Twinco’s CEO explains how the business allows smaller apparel suppliers in the developing world to compete with larger rivals and make ESG improvements
- Twinco brings global retailers and small suppliers together with upfront financing solution
- CEO says improved trade finance terms vital for small firms to compete
- Company developing tools to hone supplier ESG strategies
Madrid-based Twinco Capital has closed a €12m equity and debt round to further its aim of facilitating supply chain trade finance flows between global retailers and small-scale suppliers in developing countries, mainly in the apparel sector.
The investment was led by Quona Capital, with participation from Working Capital and existing investors Mundi Ventures and Finch Capital. Zubi Capital provided venture debt.
Twinco, which was founded in 2019, previously raised €7m in previous pre-seed and seed funding. It is currently seeking to arrange a $100m debt facility during the first quarter 2023.
The company says it is the first global supply chain finance solution that covers the production cycle from purchase order to final invoice payment. Its founders, CEO Sandra Nolasco and COO Carmen Marín, are striving to make a dent in an estimated $1.7trn global trade finance gap, which they say impacts emerging market SMEs disproportionately.
Small firms with fragile balance sheets often have to wait months after delivery of their exports – typically 90 days – to get paid by the global giants they supply, leaving them reliant on limited bank loans to smooth out cashflow and pay bills. Twinco acts as an intermediary between retailers and suppliers by advancing up to 60% of a purchase order value to suppliers upfront, with the remainder paid on delivery. The buyer then pays Twinco following order delivery.
The company has worked with over 100 suppliers across 12 countries including Bangladesh, China, Pakistan, South Korea, Turkey, Thailand, Vietnam, Indonesia and Spain.
Nolasco told Impact Investor that Twinco is able to provide the upfront funding that local banks are reluctant to offer, by aligning its financing to reflect the strength of the supplier’s commercial relationship with buyers.
“A bank typically looks at a firm’s financials, the size of the balance sheet, and treats it on an individual basis. We engage with the big buyers, we look at the base of their suppliers, and their recurrent trade flows. Then we use data analytics to assess the probability that a supplier will deliver these purchase orders,” she said.
By focusing on reliability of delivery rather than the scale of the business or its credit rating as a basis for lending, this approach is designed to level the playing field for smaller SMEs competing with larger rival suppliers with better liquidity.
So far, the business model is working well for Twinco, with low overall default rates, even through the COVID pandemic when global supply chains were disrupted, according to Nolasco. “We’re looking at suppliers that have at least a three-year history with big brands, and the commercial defaults that these big brands have are actually very low,” she said.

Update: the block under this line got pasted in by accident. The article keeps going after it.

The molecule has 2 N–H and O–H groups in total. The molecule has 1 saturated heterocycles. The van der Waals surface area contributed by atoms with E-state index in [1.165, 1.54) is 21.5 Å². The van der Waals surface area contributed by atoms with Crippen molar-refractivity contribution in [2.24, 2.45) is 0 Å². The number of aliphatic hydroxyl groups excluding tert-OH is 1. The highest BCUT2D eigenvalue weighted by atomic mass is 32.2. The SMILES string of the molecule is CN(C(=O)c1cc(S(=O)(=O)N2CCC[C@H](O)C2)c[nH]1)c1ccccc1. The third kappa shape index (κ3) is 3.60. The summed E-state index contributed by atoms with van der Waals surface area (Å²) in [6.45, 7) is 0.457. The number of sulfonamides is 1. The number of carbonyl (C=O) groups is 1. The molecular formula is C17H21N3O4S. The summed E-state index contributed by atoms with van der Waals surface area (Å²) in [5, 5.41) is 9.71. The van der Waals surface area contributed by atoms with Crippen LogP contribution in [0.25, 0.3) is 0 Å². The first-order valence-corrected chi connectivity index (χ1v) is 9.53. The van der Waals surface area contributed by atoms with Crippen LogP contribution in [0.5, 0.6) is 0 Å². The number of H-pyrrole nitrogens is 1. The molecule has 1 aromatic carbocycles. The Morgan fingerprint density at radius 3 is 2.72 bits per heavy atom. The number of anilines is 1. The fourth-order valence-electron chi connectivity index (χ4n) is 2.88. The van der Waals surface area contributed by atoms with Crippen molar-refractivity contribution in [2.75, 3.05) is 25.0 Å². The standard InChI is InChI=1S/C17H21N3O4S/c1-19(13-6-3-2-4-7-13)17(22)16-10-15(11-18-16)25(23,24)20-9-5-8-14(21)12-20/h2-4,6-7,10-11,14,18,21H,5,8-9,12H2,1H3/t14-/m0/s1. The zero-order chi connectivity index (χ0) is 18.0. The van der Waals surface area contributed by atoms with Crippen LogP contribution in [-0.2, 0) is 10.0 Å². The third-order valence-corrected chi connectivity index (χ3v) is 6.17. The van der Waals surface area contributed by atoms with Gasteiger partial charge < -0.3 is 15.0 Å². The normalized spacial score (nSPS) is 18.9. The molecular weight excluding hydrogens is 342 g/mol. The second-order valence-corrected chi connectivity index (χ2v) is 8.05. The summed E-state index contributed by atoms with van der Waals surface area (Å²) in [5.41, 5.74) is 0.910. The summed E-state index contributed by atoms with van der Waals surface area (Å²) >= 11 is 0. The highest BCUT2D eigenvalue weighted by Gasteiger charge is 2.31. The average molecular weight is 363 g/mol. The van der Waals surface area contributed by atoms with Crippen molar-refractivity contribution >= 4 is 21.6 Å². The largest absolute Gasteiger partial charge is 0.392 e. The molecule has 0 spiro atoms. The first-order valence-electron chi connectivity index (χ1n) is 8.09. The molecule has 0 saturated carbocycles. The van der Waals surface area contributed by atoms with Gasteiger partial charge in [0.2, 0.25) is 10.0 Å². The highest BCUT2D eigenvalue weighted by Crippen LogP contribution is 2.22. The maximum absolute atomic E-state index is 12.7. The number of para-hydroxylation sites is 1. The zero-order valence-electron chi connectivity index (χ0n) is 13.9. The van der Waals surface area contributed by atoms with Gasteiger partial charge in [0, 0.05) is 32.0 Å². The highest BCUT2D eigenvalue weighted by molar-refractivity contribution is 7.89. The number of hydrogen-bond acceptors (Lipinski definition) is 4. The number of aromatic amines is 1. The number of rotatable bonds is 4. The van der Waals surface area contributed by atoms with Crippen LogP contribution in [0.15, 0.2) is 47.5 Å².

Meanwhile, business volume has been rising. Twinco handled $7m in 2020, $37m in 2021 and around $100m in 2022. For 2023, the company is projecting business volume of $300-350m.
Nolasco believes Twinco’s business model, focusing on performance rather than credit risk, and working with a diverse supplier portfolio provides investors with “a bridge to invest in emerging market SMEs at reasonable, attractive returns adjusted to the risk”.
Supply chain ESG tools
The latest round of funding from investors will be directed at strengthening technology and data capabilities, with the creation of ESG tools a particular focus.
Retailers, especially in Europe, are being regulated evermore strictly on their ESG impact, most of which occurs down the supply chain. As an intermediary, Twinco has been accumulating a wealth of data from suppliers via trade documentation on origins of raw materials, transportation methods, organisation of human resources and so on that provide valuable insights on ESG at those firms.
“Our retail customers were saying, we really need that information, because we need to establish a strategy to incentivize our suppliers to do better from an ESG perspective,” Nolasco said.
As a result, Twinco has developed a tool in collaboration with some of its buyers intended to drive improved ESG performance at suppliers, for example by allowing buyers to offer preferential terms to those making headway with ESG.
Denim-E, a family-owned denim garment manufacturer and exporter based in Karachi, Pakistan is one supplier working with Twinco with well-defined ESG strategy. The company, which supplies large retailers in Europe, the US and Asia, aims to become “100% sustainable” by 2025, having already invested in a water recycling plant and rooftop solar, and used sustainable laundry chemicals. Twinco says its support has helped the business increase turnover by an average of two or three times year-on-year since it was incorporated in 2018.
For the moment, the focus for Twinco remains on the developing world apparel sector, which Nolasco and Marín chose due to its well-documented social and environmental problems, but the model could later be applied to other sectors involving small-scale suppliers, such as the automotive industry and electronics.
“All of these industries have this type of supply chain where you can really provide SMEs with an opportunity to increase their share in global trade,” Nolasco said.